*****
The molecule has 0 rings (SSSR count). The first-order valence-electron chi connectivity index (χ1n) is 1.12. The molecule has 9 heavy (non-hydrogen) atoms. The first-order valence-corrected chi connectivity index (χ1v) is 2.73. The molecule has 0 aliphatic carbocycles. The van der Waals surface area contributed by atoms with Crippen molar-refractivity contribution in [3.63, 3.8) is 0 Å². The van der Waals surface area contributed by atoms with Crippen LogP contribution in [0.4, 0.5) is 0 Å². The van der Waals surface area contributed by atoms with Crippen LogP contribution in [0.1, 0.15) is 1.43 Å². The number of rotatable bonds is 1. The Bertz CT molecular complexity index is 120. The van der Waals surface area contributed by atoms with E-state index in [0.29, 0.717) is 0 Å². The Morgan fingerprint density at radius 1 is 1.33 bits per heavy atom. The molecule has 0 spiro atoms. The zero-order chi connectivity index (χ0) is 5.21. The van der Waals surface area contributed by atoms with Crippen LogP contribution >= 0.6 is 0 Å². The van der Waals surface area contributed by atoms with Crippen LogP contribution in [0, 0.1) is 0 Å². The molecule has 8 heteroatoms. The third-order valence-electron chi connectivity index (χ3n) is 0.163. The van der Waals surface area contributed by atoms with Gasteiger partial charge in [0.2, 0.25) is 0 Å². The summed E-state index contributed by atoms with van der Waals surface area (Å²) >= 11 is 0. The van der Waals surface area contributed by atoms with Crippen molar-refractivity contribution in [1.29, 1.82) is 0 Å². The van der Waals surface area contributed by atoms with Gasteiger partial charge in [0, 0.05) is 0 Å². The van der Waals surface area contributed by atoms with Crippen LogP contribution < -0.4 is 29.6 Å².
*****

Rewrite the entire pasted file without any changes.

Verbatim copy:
The molecule has 0 rings (SSSR count). The first-order valence-electron chi connectivity index (χ1n) is 1.12. The molecule has 9 heavy (non-hydrogen) atoms. The first-order valence-corrected chi connectivity index (χ1v) is 2.73. The molecule has 0 aliphatic carbocycles. The van der Waals surface area contributed by atoms with Crippen molar-refractivity contribution in [3.63, 3.8) is 0 Å². The van der Waals surface area contributed by atoms with Crippen LogP contribution in [0.4, 0.5) is 0 Å². The van der Waals surface area contributed by atoms with Crippen LogP contribution in [0.1, 0.15) is 1.43 Å². The number of rotatable bonds is 1. The Bertz CT molecular complexity index is 120. The van der Waals surface area contributed by atoms with E-state index in [0.29, 0.717) is 0 Å². The Morgan fingerprint density at radius 1 is 1.33 bits per heavy atom. The molecule has 0 spiro atoms. The zero-order chi connectivity index (χ0) is 5.21. The van der Waals surface area contributed by atoms with Crippen LogP contribution >= 0.6 is 0 Å². The van der Waals surface area contributed by atoms with Crippen LogP contribution in [0, 0.1) is 0 Å². The molecule has 8 heteroatoms. The third-order valence-electron chi connectivity index (χ3n) is 0.163. The van der Waals surface area contributed by atoms with Gasteiger partial charge in [0.2, 0.25) is 0 Å². The summed E-state index contributed by atoms with van der Waals surface area (Å²) >= 11 is 0. The van der Waals surface area contributed by atoms with Crippen molar-refractivity contribution in [1.29, 1.82) is 0 Å². The van der Waals surface area contributed by atoms with Gasteiger partial charge in [0, 0.05) is 0 Å². The van der Waals surface area contributed by atoms with Crippen LogP contribution < -0.4 is 29.6 Å².